Americans don’t seem to agree on much, but the sorry state of the nation’s retirement system is a rare object of consensus. In a 2017 survey by the National Institute on Retirement Security, 88% of respondents agreed that the nation is facing a retirement crisis.

Teresa Ghilarducci, an economics professor at the New School for Social Research, has long advocated for a new national retirement plan to replace the 401(k), the employer savings plan that has been plagued by high fees, inadequate contributions, and costly withdrawals. Her idea: guaranteed retirement accounts. Under this plan, workers and employers would be required to contribute, the government would provide a tax credit to help, funds would be pooled for higher returns, and retirees would collect a guaranteed monthly check.

Ghilarducci has teamed up with Tony James, president and chief operating officer at investment firm the Blackstone Group, to push for this idea in the forthcoming Rescuing Retirement (Columbia Univ., Jan. 2018). The authors hope to get their policy argument in front of a wider audience. “For 30 years, I’ve been writing for an academic audience, then technical panels, which can lead to policy makers—and that hasn’t been enough,” Ghilarducci says. “We feel we have to go straight to the voters because they’re the ones that get the policy makers’ attention.”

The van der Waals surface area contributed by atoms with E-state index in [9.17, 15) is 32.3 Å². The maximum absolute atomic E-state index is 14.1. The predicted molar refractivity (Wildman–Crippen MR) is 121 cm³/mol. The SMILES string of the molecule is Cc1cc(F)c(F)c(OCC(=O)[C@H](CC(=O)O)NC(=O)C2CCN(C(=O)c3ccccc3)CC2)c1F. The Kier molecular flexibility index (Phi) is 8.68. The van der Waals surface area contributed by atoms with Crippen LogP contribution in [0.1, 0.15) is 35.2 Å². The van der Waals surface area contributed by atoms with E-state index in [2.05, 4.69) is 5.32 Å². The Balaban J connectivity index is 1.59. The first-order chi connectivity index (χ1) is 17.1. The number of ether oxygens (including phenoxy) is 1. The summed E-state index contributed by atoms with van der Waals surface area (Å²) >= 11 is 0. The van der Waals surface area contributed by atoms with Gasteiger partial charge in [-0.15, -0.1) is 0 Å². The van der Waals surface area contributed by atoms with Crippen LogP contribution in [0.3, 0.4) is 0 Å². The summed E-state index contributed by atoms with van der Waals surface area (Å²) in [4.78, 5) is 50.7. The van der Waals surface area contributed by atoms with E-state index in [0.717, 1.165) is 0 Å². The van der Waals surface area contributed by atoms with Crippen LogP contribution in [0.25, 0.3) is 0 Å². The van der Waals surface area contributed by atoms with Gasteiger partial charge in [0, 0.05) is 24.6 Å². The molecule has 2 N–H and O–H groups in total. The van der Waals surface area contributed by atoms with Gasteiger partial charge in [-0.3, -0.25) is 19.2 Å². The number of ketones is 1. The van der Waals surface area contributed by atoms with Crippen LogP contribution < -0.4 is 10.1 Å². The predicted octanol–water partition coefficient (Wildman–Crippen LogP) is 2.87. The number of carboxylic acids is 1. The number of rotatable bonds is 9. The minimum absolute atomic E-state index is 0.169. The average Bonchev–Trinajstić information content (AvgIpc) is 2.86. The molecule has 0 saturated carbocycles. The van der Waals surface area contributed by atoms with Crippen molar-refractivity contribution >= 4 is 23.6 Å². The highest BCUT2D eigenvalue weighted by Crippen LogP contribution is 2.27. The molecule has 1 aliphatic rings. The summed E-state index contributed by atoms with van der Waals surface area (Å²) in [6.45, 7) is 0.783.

When it comes to recognizing the need for change, citizens are ahead of the politicians, she says. “People are frantic and worried about their retirement future.”

Other retirement titles slated for 2018 offer advice for savers coping with the system we have. As many Americans say they expect to work past the traditional retirement age—and experts caution that many will have to—career counselor Robin Ryan lays out a strategy for doing so in Retirement Reinvention (Penguin Books, Mar. 2018). Ryan, the author of seven previous career books and a frequent TV commentator, gives practical advice for creating a second act that strikes a balance between work and leisure, including starting a business or exploring nonprofit work.

In Retirement Fail (Wiley, Apr. 2018), financial advisor Greg Sullivan approaches retirement planning advice from the perspective of what can go wrong. Arguing that emotional decisions can damage even well-laid retirement plans, Sullivan offers solutions to combat potential pitfalls and ensure financial independence.

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